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Problems, Conflicts and Decisions

Decisions, decisions… At the confluence of conflict management, problem solving, and decision-making lies something called “the wicked problem.” In risk management it is essential to know when you are dealing with super-problems that are beyond your normal powers to resolve and that will test your training and expertise to the limit. Here we summarize the advice of PMI blogger Lynda Bourne, who offers advice for identifying and confronting the wicked problem.

Be Reasonable!

Normally, there is a rational, procedural way to solve most problems in the workplace. In a sterile, purely academic environment, one could approach a problem in a series of steps: Step 1: Investigate, Step 2: Define the Problem, etc. Unfortunately, there is often no room for formal decision making in scenarios of conflict management. Emotions abound:

At its center, every conflict has people acting (or reacting) emotionally, and conflict management is focused on reducing the effect of emotions to allow the people in conflict to start acting rationally. Any effective solution to a conflict involves defining the problem, defining a solution space (e.g., a formal mediation), understanding the options, choosing a solution and then implementing the solution. The only difference is how these steps are implemented or imposed.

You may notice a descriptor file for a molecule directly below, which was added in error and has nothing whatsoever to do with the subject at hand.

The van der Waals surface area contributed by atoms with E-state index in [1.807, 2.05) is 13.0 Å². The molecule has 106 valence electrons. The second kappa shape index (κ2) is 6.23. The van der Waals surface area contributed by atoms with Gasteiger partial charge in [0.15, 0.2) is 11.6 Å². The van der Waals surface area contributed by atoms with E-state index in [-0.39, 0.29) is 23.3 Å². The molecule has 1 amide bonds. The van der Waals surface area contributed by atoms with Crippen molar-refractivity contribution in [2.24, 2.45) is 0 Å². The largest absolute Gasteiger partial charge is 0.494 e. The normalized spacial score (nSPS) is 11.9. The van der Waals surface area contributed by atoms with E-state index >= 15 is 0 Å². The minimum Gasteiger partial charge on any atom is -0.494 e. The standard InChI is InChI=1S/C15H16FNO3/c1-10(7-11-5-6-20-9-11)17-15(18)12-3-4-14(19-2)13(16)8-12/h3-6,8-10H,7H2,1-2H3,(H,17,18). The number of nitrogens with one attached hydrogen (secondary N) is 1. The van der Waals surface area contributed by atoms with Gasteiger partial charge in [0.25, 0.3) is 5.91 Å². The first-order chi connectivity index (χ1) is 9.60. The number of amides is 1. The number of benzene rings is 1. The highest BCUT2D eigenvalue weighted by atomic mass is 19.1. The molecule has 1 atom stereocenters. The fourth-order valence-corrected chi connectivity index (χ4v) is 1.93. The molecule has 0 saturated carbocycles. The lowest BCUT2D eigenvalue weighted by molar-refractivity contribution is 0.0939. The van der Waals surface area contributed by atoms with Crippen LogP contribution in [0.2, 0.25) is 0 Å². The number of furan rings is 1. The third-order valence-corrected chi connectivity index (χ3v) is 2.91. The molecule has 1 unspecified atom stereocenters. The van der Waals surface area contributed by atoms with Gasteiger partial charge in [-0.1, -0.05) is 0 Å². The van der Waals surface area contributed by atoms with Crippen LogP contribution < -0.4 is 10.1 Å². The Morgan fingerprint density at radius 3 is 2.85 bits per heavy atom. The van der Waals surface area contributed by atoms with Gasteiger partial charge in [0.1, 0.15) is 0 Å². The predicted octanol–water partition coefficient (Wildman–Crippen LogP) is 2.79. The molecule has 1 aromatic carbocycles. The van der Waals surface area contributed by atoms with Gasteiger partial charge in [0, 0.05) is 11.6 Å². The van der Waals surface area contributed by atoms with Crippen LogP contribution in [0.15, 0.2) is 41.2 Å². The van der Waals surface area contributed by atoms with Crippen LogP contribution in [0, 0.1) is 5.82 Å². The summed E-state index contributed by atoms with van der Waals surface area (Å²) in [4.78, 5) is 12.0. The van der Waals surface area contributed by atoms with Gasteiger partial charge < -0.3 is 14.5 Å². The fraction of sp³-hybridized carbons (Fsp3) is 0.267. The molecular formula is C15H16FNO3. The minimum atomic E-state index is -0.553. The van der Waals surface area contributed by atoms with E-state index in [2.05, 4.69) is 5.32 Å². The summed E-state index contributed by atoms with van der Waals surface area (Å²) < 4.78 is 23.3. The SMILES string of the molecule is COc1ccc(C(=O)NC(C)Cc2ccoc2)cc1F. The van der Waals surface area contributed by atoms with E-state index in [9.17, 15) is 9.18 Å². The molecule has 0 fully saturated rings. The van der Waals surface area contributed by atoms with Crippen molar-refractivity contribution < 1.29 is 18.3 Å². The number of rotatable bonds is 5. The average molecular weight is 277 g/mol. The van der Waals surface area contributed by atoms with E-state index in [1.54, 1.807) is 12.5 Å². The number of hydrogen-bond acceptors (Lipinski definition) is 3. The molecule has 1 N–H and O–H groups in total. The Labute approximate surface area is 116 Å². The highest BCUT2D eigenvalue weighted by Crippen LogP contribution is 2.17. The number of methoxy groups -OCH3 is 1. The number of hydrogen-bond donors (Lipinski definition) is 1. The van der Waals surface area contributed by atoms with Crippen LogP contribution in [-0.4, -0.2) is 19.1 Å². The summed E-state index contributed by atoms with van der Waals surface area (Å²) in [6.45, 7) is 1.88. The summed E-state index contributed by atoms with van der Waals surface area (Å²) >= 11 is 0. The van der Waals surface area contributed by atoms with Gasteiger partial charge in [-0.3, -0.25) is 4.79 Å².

Wicked Problems

Unfortunately, some matters cannot be tempered by bringing in a powerful judge or arbiter to settle the dispute, searching for compromises and stressing common ground, or searching for mutually beneficial outcomes. What we call wicked problems are those that continuously change and avoid any attempt to be exclusively defined. Each time a decision is made, an action taken, the nature of the wicked problem is altered, sometimes radically. When the problem is wicked, there will be situations that present no right answer, any decision will incur some kind of loss, the linkages of cause and effect are intricate and multifold, information is limited, and of course, time is of the essence.

Some traits of a wicked problem to consider as a general guide are the level of emotion in stakeholders involved in the decision, the nature of that decision, the nature of the problem, and your own sense of courage about moving forward intuitively.

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About Eric Anderson

Eric Anderson is a staff writer for CAI's Accelerating IT Success. He is an intern at Computer Aid Inc., pursuing his master's degree in communications at Penn State University.

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